Bridge View Inn
28-30 Louee Street
Rylstone NSW 2849
Tel.: 02 6379 1807
Next morning we drove towards Mudgee. If you have the time it’s well worth stopping at the Lue Pottery where they produce some terrific plates, bowls and serving ware.
Des & Jan Howard
Lue NSW 2850
Tel.: 02 6373 6419
I couldn’t believe just how much Mudgee has grown. It’s a much more modern and vibrant country town now, without losing its charm. There are many wineries well worth a visit and if you are interested in antique motorbikes then a visit to Stein’s Wines is a must http://www.robertstein.com.au/. Adjacent to cellar door there is an amazing collection of old motorbikes, all in working order, too! http://www.robertstein.com.au/site/museum/index.html
If you’re a bit peckish I suggest a snack at the Wineglass Bar & Grill inside the oldest known original hotel building still standing in Mudgee, the Cobb & Co Court. Their ‘Club Sandwich’ is fresh, tasty and generous as is the ‘Watercress, Cucumber, Lobster Tail and Mayo Roll’. There are quite a few local wines by the glass and the rustic, coach-farer heritage is comfortable and suits the town.
Cobb & Co Court
Wineglass Bar & Grill
97 Market Street
Tel.: 02 6372 7245
Once in Mudgee it would be a pity to miss Gulgong, the birthplace of Henry Lawson and a very well preserved town, full of local history. You might remember the streetscape from its picture on the old $10 note. I love the old Gulgong Pioneers’ Museum, which is one of the most comprehensive folk museums in Australia. The aim of the museum is to show visitors how earlier generations and pioneers of the Gulgong district once lived. There are whole rooms dedicated to a theme, e.g. a Victorian dining room, a drawing room, a barber shop, a bakery, a café and even a hospital. Another attraction is the Henry Lawson Centre, displaying a comprehensive collection of his works, early editions, artefacts and art works. If you’re interested in early architecture then I suggest the ‘Gulgong Essentials’ walk, and if you get thirsty have a beer in the old Post Office Hotel in Herbert Street.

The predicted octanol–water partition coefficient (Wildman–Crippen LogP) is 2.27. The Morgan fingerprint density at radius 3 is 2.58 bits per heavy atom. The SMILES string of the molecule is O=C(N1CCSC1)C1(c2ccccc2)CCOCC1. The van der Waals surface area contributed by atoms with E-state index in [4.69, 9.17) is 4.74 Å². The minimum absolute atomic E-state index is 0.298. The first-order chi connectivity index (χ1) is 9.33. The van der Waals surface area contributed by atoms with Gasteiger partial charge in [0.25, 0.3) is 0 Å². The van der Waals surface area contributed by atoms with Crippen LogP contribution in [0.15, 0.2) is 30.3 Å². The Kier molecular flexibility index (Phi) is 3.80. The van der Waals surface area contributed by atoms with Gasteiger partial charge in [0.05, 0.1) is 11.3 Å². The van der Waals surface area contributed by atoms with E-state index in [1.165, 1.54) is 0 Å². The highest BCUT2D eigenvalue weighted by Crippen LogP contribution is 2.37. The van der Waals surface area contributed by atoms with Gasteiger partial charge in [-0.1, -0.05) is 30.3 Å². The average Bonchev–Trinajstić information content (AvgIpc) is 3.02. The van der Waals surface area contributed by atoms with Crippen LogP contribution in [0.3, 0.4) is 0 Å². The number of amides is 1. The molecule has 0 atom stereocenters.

Have a look at: http://www.gulgong.net
The drive from Gulgong to Mudgee snakes around the northern boundary of Burrandong Dam to Wellington. It’s a beautiful drive with long, uninterrupted vistas. It’s about another hour from Wellington to Orange, and I suggest you stop and visit Stephen and Rhonda Doyle at Bloodwood on the way. Once in Orange you have the choice of many terrific B&Bs, a couple of good motels and of course there’s Lolli Redini and Selkirks Restaurants. Having reviewed Lolli Redini previously we had a booking at Selkirks.
Selkirks is a proud old house, freestanding and a block away from the busy main street. A grand stairway leads to the entrance and although it may be bitterly cold outside on the night, the interior is warm and immediately welcoming with its yellow walls and many-coloured, chequered chair covers.